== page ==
I HAD reason to use an ATM at the Bank of Ireland recently and it suddenly dawned on me what the dots on the various option keys were for … braille. That got me thinking about all the effort it took to develop this unique code, which makes reading possible for people with impaired sight.
Add to that the ingenious thinking which went into the development of the Pass machine, BankLink or whatever brand name you wish to call those inventions, and you see how this allows various institutions to work 24 hours a day. The introduction of ATMs revolutionised the way we live. Those and thousands of other gadgets, such as the iPhone or smartphone, just go to show that mankind does have a brain and can come up with simple solutions to complex problems.
But can we come up with a solution to the problems surrounding Irish Water? It would appear not. What we seem capable of doing, though, is digging a deeper and deeper hole for ourselves. I suppose that shouldn’t surprise too many people, bearing in mind how Irish Water came into being in the first place.
I know that some people will take exception to what I am going to say, especially those in the public sector, but the truth of the matter is that if we wanted to build a first-class utility company, we should have sought assistance from private enterprise. And we should not have recruited from an organisation that does not have the business acumen to make such an organisation work in an efficient manner.
There are excellent, caring and conscientious people working within the civil service or public sector, whatever you want to call it, but we all know there are many, many more who just coast along, don’t take responsibility for their actions – or inaction – and are not very productive, to say the least.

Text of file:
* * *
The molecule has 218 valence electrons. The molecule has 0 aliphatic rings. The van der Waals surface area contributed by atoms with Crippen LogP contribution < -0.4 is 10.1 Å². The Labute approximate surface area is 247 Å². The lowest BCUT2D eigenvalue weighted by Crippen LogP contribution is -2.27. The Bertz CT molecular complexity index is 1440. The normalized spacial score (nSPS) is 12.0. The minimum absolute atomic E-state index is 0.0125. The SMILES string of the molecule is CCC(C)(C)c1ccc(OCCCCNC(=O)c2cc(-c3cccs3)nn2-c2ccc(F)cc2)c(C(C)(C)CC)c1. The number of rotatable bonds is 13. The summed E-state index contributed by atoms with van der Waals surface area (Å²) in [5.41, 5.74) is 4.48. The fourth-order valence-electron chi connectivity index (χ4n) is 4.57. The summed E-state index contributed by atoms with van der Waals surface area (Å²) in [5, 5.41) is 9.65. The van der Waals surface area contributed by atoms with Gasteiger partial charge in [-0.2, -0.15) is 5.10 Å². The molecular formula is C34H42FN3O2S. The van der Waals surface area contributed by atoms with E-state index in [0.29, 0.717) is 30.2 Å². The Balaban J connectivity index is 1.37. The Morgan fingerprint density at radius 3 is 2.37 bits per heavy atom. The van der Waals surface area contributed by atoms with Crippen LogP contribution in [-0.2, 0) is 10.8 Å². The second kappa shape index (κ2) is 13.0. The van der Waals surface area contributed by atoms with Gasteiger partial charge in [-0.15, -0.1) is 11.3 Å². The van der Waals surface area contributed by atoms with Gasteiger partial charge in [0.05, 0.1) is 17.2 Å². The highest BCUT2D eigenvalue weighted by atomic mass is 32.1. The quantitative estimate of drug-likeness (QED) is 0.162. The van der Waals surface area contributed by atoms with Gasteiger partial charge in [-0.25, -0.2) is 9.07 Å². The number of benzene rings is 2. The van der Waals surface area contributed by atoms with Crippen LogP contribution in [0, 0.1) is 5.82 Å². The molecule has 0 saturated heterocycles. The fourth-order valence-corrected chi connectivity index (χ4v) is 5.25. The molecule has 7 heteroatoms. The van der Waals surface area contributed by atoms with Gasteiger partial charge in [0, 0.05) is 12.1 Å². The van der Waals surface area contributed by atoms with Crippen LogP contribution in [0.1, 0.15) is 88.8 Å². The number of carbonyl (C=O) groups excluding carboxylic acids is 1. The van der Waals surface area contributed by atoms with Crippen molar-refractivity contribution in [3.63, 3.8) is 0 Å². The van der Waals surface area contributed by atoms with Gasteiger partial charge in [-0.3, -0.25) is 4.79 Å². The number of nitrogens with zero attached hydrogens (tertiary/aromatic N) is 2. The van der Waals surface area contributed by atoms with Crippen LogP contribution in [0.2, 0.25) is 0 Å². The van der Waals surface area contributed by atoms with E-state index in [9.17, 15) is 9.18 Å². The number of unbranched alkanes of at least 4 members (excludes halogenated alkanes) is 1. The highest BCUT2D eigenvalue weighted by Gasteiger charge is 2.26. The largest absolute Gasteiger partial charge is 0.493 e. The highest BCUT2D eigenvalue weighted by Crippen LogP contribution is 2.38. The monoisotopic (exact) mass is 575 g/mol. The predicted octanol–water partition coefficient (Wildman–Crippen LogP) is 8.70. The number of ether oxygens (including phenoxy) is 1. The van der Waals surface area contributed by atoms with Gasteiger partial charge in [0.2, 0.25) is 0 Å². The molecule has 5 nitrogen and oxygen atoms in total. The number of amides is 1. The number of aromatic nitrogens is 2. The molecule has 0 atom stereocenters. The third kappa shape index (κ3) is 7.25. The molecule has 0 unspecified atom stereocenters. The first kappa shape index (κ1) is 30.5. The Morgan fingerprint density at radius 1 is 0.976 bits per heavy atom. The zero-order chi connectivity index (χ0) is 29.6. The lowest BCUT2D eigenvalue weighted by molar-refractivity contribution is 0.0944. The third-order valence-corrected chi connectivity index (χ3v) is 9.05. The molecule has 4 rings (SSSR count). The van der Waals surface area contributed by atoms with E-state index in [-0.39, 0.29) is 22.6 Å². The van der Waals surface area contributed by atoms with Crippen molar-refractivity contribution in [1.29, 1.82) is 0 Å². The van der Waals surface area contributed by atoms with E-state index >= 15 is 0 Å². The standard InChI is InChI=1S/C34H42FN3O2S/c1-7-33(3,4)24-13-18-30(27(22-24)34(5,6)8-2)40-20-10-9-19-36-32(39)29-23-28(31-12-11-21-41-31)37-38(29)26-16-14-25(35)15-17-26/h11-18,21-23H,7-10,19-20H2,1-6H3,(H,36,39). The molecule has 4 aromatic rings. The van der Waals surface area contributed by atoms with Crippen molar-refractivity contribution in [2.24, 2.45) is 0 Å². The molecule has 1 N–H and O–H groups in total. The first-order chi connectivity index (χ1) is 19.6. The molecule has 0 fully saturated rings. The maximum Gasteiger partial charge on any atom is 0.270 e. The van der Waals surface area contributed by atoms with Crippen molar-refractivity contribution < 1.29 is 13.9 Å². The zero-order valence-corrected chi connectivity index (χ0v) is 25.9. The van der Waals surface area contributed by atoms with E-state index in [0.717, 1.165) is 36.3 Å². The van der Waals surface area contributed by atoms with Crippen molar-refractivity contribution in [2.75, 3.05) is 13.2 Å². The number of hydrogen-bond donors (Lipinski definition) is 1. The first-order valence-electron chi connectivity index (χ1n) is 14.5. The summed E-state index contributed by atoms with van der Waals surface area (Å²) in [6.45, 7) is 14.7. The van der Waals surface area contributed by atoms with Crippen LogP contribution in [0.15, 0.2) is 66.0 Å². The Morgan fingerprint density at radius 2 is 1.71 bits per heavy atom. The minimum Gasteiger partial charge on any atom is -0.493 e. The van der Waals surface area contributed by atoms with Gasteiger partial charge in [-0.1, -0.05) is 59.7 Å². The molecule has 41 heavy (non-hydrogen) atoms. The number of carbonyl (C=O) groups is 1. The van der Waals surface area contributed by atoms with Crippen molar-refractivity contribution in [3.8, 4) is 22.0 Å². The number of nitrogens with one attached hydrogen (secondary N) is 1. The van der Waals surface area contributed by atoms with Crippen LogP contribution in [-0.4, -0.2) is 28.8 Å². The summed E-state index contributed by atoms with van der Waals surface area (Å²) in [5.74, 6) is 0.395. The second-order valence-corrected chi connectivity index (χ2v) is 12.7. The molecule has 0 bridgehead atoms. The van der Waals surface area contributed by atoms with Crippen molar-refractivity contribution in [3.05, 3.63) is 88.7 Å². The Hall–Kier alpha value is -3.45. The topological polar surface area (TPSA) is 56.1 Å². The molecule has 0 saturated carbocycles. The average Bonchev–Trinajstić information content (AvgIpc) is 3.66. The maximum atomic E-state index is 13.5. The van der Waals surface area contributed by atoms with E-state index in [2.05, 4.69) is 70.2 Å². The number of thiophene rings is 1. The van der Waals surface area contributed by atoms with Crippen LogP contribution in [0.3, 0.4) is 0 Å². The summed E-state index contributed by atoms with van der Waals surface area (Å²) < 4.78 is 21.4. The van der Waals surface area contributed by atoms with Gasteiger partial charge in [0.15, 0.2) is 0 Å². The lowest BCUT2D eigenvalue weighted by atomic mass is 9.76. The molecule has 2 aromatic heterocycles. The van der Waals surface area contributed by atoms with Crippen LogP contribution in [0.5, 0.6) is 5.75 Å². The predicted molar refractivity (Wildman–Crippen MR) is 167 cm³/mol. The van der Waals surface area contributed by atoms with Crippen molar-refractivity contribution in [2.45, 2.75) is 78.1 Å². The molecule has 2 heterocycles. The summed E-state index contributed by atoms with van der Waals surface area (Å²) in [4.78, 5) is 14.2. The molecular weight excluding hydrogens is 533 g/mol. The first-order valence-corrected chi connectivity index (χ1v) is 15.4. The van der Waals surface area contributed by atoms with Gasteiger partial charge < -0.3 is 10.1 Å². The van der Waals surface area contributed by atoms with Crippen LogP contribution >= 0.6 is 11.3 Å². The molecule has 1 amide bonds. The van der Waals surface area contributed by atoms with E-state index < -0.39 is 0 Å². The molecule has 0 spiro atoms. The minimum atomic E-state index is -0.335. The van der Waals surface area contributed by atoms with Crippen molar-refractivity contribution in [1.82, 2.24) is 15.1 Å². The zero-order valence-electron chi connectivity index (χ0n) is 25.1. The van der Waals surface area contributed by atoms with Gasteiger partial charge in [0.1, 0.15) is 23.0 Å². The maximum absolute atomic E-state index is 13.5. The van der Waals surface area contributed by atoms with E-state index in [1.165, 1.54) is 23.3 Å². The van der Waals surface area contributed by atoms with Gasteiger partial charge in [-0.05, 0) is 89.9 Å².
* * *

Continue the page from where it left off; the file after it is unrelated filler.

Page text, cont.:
When the cash you’re spending is not your own, are you really that interested in value for money? You may indulge in a lot of window dressing to show otherwise, but we all know the truth.
The same applies to Irish Water. A complete mess has been made of establishing that organisation from the get-go. But will anyone take responsibility? Unlikely. What we will see is a series of tweaks in an attempt to rectify a problem that can only be fixed if we scrap what we have and start again before it’s too late.
But unfortunately that will never happen. That would actually mean someone standing up and publicly expressing that someone, somewhere actually got it wrong.
So until such time as the best can be made of a bad situation, what we should all keep doing is fighting to get the best possible deal. And if that means more and more demonstrations, then all the better.
Remember: a general election is not too far away and there is no better combination than demonstrations and elections to get some people to focus their minds on a particular problem.